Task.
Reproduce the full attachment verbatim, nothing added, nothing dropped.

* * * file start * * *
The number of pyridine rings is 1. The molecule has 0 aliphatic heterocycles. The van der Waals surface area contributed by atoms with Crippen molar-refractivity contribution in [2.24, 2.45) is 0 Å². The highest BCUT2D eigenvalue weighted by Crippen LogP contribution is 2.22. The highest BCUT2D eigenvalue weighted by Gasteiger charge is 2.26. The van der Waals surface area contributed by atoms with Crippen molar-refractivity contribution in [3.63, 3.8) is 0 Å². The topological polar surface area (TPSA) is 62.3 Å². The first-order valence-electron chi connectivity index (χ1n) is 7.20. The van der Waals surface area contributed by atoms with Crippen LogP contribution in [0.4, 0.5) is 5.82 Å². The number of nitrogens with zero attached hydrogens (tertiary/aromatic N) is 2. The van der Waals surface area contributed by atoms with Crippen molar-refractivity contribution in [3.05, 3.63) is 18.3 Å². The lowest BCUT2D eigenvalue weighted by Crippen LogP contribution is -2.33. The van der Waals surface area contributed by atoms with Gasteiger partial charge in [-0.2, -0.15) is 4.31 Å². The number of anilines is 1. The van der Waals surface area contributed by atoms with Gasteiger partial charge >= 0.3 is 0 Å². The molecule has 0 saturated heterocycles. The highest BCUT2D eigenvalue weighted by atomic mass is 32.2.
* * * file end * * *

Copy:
The number of pyridine rings is 1. The molecule has 0 aliphatic heterocycles. The van der Waals surface area contributed by atoms with Crippen molar-refractivity contribution in [2.24, 2.45) is 0 Å². The highest BCUT2D eigenvalue weighted by Crippen LogP contribution is 2.22. The highest BCUT2D eigenvalue weighted by Gasteiger charge is 2.26. The van der Waals surface area contributed by atoms with Crippen molar-refractivity contribution in [3.63, 3.8) is 0 Å². The topological polar surface area (TPSA) is 62.3 Å². The first-order valence-electron chi connectivity index (χ1n) is 7.20. The van der Waals surface area contributed by atoms with Crippen LogP contribution in [0.4, 0.5) is 5.82 Å². The number of nitrogens with zero attached hydrogens (tertiary/aromatic N) is 2. The van der Waals surface area contributed by atoms with Crippen molar-refractivity contribution in [3.05, 3.63) is 18.3 Å². The lowest BCUT2D eigenvalue weighted by Crippen LogP contribution is -2.33. The van der Waals surface area contributed by atoms with Gasteiger partial charge in [-0.2, -0.15) is 4.31 Å². The number of anilines is 1. The van der Waals surface area contributed by atoms with Gasteiger partial charge >= 0.3 is 0 Å². The molecule has 0 saturated heterocycles. The highest BCUT2D eigenvalue weighted by atomic mass is 32.2.